Ok, so I was totally going to name this post “laying pipe,” but I know how my mom feels about vulgarity, so I’ll throw her a bone, this one time. What it comes down to is that the pâte à choux unit is designed to give us real practice in the art of using a pastry bag to pipe things…which is really important if you want to be a successful pastry chef or baker.
On to yesterday’s class, though. Yesterday’s class was such a relief after the messiness of Thursday, and I think most people left the kitchen yesterday feeling positive about where we stand. We started class by preparing our pâte à choux, which we used to make three different desserts today, including a Paris-Brest ring and our first crack at plated desserts—swans and profiteroles.
After making our dough, we had to pipe out the different shapes for the three different pastries. First, we piped the dough into a teardrop shape which would ultimately become our swans. Going into this class, I was concerned that this would be very difficult, since the idea of piping anything to that would look like a swan seemed daunting to me. However, even though they’re not perfect, these were not as hard as I had envisioned, and my swans came out looking pretty good. They were filled with a crème Martinique, a whipped cream with rum-soaked pineapple folded into it. After assembling our swans, we plated them on a “lake” of chocolate sauce with sauce anglaise hearts.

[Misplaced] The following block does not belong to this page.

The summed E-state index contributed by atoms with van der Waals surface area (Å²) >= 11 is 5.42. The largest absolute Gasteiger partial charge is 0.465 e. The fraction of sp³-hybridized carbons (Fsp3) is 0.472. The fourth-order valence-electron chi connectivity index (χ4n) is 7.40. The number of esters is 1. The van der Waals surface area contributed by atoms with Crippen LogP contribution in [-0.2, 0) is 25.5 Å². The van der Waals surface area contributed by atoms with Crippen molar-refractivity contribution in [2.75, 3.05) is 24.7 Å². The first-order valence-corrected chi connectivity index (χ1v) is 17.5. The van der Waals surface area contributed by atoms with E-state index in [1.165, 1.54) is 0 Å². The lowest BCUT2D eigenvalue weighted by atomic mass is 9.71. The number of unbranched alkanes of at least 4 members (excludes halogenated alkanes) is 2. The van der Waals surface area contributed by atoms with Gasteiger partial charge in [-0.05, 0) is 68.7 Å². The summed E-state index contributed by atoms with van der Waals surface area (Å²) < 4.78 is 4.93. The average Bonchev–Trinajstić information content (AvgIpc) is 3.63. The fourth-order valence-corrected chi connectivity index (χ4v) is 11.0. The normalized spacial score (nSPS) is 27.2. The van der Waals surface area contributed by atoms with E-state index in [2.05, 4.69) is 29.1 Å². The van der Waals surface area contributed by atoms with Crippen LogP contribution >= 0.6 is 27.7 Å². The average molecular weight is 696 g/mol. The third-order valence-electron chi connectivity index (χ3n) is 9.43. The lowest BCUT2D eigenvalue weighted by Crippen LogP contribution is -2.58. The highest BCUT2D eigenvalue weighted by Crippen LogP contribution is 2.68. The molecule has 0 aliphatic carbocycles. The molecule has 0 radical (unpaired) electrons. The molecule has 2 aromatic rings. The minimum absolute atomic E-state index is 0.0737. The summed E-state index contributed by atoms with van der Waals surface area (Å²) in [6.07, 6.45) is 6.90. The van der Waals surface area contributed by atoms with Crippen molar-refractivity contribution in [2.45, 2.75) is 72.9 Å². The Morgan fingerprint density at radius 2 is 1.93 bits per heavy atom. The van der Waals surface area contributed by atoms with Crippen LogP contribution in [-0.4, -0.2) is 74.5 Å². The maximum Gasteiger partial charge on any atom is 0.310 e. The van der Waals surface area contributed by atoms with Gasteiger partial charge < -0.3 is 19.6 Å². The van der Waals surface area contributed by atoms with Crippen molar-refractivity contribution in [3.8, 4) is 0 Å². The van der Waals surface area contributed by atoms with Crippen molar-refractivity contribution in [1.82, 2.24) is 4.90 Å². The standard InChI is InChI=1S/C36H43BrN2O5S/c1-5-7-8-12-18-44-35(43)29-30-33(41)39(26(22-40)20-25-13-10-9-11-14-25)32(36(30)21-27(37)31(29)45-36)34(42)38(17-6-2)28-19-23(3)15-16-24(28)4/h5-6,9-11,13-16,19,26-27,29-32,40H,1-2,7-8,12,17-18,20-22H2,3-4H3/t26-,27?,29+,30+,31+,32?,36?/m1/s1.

I know! They’re like, totes fancy and stuff!
Next we plated our profiteroles, a perennial favorite. Leave it to the French to make ice cream sundaes seem snooty and dainty. These were filled with homemade vanilla ice cream and set on a plate of warm chocolate sauce with sauce anglaise. I have to say that I was not too happy with my plating here. My spiral was a bit off, but it tasted good, nonetheless.
Next, we piped rings to form our Paris-Brest, a very traditional French pastry. It is shaped to resemble a bicycle tire, as it commemorates the famous bicycle race between the cities of Paris and Brest. To be honest, I had never heard of this one, but man, is it delicious. To fill it (after all, choux dough is primarily used as a vessel for sweet cream fillings), we got to make our first buttercream, a mousseline called crème Paris-Brest. A mousseline is just a combination of butter and pastry cream and is also referred to as German buttercream. Classically, for a Paris-Brest, you make a hazelnut praline mousseline. We then piped it in a spiral shape. Doesn’t it kind of resemble tire treads?
Well, that’s about it. This class went much more smoothly than Thursday, which was nice. Also, Chef Ron Ben-Israel, a world-famous cake designer who also teaches our wedding cake section, stopped in to say hello. We were all a bit star struck, to say the least.